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Cadillac Repair/1998 Cadillac Seville overheats


we took off the radiator cap added one half water one half coolant ran engine and level stayed same.
overheats. could this be a water pump failure or a thermostat?
where is the thermostat?
can i buy one and put it in? easy fix or not?


Warning--if you overheat one of these aluminum engines, the engine literally melts! If the temp reaches 225 degrees or the hot light comes on, damage is already starting. The result is at minimum a $1,500 head gasket replacement, worse yet, that is the result and not the cause. You will not find a good used engine in a junk yard because they have all been driven hot.

Everyone changes the thermostat and that never seems to be the issue. It is located on the engine end of the upper radiator hose.
At times, there are water pumps that break the internal fins, but these aluminum engines are subject to many different overheating issues. Far too numerous for me to rap off.

The cooling jackets in the engine are small and to give you and idea as to how sensitive these engines are, if the water pump is changed and a small piece of old sealant or gasket is left inside, it will stop circulation and overheat.
I have been dealing with these issues since 1982 when Cadillac first introduced the 4.1 (4100) and these issues go all the way into 2013, on many more makes and models using the aluminum engine. They are lighter than cast iron, get better mileage and have a lot of power, but overheating is the Achilles heel to these engines.

The first thing to do is keep it simple--Warm engine-check the circulation in the radiator. Are the upper and lower radiator hoses equally as warm? Is the top and both sides of the radiator the same warmth? urn on the defroster. Does the engine fan come on? Have the radiator cap checked. For the cooling system to circulate, you need 15 pounds of pressure.

Now, if the engine is warm at the bottom radiator hose and the top hose is easily squeezed and cold, you may consider a thermostat change.
You could also have a restriction in the cooling system that a power flush of the cooling system may free up.

These are not like a cast iron 3.8 where you can drive the car with no fluid in the radiator for 20 miles and have steam rolling from under the hood. I have had to do that on a 225,000 mile Buick, and did absolutely no damage. Your engine in that situation would go about 3 miles and be junk!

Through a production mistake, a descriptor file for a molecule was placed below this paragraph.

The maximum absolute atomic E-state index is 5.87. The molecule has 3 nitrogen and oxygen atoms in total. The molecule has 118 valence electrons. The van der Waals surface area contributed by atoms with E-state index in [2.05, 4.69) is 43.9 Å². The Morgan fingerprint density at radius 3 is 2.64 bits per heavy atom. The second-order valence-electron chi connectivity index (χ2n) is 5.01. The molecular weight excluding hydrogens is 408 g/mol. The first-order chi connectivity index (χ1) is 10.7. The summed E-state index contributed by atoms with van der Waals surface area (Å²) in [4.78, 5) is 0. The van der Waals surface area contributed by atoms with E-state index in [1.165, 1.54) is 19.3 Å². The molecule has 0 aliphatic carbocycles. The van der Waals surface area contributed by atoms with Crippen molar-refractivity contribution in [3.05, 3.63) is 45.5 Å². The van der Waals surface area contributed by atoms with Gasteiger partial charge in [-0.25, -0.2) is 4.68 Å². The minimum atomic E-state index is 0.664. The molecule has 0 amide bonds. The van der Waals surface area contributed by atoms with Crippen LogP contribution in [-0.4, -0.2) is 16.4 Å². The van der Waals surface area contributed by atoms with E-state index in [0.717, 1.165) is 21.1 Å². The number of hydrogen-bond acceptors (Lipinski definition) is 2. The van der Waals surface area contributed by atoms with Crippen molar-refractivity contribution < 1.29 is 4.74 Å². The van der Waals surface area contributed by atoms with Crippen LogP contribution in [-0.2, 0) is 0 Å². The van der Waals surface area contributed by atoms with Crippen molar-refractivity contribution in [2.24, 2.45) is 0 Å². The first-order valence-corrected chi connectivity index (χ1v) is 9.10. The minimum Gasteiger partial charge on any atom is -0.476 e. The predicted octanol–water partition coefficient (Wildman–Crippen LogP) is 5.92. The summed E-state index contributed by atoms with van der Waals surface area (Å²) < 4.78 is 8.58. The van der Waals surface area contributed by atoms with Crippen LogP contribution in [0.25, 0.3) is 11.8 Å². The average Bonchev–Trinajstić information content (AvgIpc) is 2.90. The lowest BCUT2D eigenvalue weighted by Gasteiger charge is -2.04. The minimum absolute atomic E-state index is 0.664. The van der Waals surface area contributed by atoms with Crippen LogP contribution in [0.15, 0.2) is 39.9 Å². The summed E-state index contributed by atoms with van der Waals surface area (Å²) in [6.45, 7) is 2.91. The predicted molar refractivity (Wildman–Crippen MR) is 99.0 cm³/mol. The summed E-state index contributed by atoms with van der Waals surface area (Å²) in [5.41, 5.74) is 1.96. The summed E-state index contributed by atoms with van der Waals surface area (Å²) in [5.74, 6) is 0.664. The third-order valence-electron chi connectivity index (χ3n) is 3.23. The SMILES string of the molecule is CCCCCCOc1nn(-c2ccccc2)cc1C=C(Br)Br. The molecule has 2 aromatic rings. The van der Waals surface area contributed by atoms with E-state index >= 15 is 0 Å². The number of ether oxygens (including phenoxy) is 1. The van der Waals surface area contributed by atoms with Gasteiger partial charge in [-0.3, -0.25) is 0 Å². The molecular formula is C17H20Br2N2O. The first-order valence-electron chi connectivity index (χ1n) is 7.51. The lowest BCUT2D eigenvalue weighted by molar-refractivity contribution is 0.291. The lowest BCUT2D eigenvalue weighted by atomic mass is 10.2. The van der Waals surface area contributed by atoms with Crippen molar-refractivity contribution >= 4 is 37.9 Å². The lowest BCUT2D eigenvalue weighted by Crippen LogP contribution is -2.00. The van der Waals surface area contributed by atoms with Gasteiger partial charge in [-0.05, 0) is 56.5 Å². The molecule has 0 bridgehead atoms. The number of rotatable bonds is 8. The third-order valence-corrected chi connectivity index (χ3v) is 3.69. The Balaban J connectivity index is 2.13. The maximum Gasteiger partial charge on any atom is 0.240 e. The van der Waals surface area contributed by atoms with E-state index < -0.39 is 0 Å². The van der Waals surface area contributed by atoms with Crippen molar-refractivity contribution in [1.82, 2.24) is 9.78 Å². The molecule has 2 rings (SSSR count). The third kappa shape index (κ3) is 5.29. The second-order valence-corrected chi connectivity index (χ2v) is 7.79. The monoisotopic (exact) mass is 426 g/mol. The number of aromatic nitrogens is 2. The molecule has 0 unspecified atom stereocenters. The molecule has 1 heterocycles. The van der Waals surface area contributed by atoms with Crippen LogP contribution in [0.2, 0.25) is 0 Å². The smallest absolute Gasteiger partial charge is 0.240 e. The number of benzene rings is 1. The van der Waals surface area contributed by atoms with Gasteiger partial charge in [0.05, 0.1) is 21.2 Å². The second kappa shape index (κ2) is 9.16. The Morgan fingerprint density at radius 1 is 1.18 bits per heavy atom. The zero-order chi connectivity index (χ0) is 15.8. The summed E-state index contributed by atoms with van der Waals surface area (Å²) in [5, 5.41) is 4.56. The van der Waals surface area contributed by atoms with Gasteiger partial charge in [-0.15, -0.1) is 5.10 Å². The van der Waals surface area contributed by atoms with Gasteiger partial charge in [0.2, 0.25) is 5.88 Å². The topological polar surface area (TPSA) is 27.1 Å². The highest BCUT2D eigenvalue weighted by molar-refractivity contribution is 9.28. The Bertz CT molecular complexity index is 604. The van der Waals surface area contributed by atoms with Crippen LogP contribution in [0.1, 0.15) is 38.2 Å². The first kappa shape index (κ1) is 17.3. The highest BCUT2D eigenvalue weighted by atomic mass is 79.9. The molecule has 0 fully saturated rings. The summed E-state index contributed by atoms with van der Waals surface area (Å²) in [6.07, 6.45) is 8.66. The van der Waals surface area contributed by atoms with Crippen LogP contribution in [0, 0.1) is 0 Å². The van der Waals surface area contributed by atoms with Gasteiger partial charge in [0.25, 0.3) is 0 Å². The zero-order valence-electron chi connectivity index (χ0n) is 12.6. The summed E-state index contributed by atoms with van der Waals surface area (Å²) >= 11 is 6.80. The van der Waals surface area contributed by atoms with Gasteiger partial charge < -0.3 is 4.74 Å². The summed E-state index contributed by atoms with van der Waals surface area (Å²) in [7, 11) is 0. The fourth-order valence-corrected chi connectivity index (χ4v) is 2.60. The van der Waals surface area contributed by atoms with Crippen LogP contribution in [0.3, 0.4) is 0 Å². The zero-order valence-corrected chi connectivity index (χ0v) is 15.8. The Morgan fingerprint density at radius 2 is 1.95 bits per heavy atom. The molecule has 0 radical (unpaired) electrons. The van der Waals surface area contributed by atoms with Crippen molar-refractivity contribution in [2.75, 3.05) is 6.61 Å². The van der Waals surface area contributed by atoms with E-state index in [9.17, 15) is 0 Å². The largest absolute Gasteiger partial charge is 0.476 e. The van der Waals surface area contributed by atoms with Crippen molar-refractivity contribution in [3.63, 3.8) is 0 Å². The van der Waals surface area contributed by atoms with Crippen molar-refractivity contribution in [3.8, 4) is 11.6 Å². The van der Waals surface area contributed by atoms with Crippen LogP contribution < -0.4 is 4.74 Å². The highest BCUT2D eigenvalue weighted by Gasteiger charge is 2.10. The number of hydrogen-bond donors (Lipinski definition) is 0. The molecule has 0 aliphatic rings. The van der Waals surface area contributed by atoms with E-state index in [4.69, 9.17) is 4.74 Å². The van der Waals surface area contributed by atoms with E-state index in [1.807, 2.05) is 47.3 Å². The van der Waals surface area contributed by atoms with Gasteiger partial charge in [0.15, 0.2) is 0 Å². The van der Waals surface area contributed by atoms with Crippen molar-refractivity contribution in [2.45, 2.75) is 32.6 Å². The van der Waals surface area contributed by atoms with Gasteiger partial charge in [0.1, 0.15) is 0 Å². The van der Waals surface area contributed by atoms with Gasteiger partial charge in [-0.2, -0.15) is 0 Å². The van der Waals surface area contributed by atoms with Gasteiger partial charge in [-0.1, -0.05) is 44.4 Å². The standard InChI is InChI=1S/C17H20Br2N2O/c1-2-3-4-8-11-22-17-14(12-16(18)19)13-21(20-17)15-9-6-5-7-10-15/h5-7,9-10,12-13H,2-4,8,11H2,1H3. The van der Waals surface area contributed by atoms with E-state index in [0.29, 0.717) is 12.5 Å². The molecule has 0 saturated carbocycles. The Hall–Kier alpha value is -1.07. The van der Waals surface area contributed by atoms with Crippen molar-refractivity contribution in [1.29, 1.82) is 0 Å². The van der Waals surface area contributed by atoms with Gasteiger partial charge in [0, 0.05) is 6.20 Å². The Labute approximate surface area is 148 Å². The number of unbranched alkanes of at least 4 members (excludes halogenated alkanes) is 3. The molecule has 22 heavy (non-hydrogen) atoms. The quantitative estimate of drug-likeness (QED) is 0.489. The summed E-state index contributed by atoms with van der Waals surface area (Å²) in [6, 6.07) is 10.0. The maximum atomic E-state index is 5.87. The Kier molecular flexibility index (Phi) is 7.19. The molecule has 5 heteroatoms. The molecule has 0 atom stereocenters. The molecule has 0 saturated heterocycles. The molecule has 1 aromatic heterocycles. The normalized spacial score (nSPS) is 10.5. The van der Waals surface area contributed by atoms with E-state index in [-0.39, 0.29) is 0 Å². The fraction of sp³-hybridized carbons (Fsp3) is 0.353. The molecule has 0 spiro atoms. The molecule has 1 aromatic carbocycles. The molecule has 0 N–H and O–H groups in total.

Try my suggestions. If you have questions, I will see if I can walk you through the problem. I have fixed many over the Internet before it was too late.

Good Luck!

Since I answered your question so fully, I hope you don't mind a little piece about our business to our followers.


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Rob Painter


Alarm system questions cannot be answered on this forum. These systems are not what I can answer. Without being physically at the vehicle and not knowing what kind of electrical service has been done on the vehicle, there is no possible way to give an accurate answer over the internet. My expertise is in Ignition/key based anti-theft systems. These issues include GM VATS (resistor chip in key blade) PASSLOCK (MRD)-ignition lock rotation based, no special ignition key and the PKIII Transponder (computer chip in key) systems. These systems are not alarm based and are integral with the starting of the engine. This is why I cannot diagnose alarm problems without physically looking at the vehicle: Alarm systems are a completely different annimal than ignition key/lock based anti-theft system. Many alarm questions come from vehicles 10 years old, and since older, many hands that had been involved over the years.I am an expert in all GM factory (ignition/key based)systems. Alarm system questions pose to many situations beyond my knowledge as to what has been done to the vehicle over the years. Some guy may have actually wired the stereo into the alarm system. Who knows? Over my past 30 years in vehicle wiring repair, I have seen unbelievable wiring disaters done by guys that consider themselves "mechanics." I have seen stereos and alarms intalled using surgical tape. I have seen modules burn up, un-fused circuits, wiring jambed between the doors and even lamp cord used for a starter kill. To answer alarm questions over the internet without examining the vehicle is like asking; What does it take to remove a dent?


Education/Credentials-ASE certified. 11 years with a GM dealer and 17 years with a repair facility dealing with only the repair of theft recovered vehicles.

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